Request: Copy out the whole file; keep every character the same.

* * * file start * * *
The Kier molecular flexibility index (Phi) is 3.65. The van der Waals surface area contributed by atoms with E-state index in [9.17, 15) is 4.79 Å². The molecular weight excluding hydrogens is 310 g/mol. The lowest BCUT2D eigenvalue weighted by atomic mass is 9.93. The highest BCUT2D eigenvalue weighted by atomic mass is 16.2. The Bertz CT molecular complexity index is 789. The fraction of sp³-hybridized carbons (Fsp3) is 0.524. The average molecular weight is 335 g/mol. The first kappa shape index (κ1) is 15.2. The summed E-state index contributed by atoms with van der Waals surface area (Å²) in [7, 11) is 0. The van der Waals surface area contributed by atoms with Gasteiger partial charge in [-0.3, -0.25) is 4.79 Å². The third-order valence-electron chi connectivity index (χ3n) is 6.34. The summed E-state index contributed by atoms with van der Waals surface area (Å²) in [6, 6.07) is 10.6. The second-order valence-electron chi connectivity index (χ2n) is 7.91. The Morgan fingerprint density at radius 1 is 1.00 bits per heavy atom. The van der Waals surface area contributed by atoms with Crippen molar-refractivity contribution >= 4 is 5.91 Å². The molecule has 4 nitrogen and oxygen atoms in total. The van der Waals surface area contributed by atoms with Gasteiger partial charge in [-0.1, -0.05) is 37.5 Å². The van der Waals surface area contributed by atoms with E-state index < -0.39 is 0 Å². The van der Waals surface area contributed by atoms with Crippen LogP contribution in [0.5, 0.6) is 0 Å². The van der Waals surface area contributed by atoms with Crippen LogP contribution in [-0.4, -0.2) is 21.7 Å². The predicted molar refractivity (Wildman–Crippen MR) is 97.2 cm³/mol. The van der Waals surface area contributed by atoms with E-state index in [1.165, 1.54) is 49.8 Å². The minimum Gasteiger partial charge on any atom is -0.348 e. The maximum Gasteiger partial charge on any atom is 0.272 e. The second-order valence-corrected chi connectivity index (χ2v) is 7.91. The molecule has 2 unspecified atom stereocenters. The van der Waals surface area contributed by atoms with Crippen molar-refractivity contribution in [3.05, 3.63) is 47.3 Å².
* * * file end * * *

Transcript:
The Kier molecular flexibility index (Phi) is 3.65. The van der Waals surface area contributed by atoms with E-state index in [9.17, 15) is 4.79 Å². The molecular weight excluding hydrogens is 310 g/mol. The lowest BCUT2D eigenvalue weighted by atomic mass is 9.93. The highest BCUT2D eigenvalue weighted by atomic mass is 16.2. The Bertz CT molecular complexity index is 789. The fraction of sp³-hybridized carbons (Fsp3) is 0.524. The average molecular weight is 335 g/mol. The first kappa shape index (κ1) is 15.2. The summed E-state index contributed by atoms with van der Waals surface area (Å²) in [7, 11) is 0. The van der Waals surface area contributed by atoms with Gasteiger partial charge in [-0.3, -0.25) is 4.79 Å². The third-order valence-electron chi connectivity index (χ3n) is 6.34. The summed E-state index contributed by atoms with van der Waals surface area (Å²) in [6, 6.07) is 10.6. The second-order valence-electron chi connectivity index (χ2n) is 7.91. The Morgan fingerprint density at radius 1 is 1.00 bits per heavy atom. The van der Waals surface area contributed by atoms with Crippen molar-refractivity contribution >= 4 is 5.91 Å². The molecule has 4 nitrogen and oxygen atoms in total. The van der Waals surface area contributed by atoms with Gasteiger partial charge in [-0.1, -0.05) is 37.5 Å². The van der Waals surface area contributed by atoms with E-state index < -0.39 is 0 Å². The van der Waals surface area contributed by atoms with Crippen LogP contribution in [0.5, 0.6) is 0 Å². The van der Waals surface area contributed by atoms with Crippen LogP contribution in [-0.4, -0.2) is 21.7 Å². The predicted molar refractivity (Wildman–Crippen MR) is 97.2 cm³/mol. The van der Waals surface area contributed by atoms with E-state index in [1.165, 1.54) is 49.8 Å². The minimum Gasteiger partial charge on any atom is -0.348 e. The maximum Gasteiger partial charge on any atom is 0.272 e. The second-order valence-corrected chi connectivity index (χ2v) is 7.91. The molecule has 2 unspecified atom stereocenters. The van der Waals surface area contributed by atoms with Crippen molar-refractivity contribution in [3.05, 3.63) is 47.3 Å².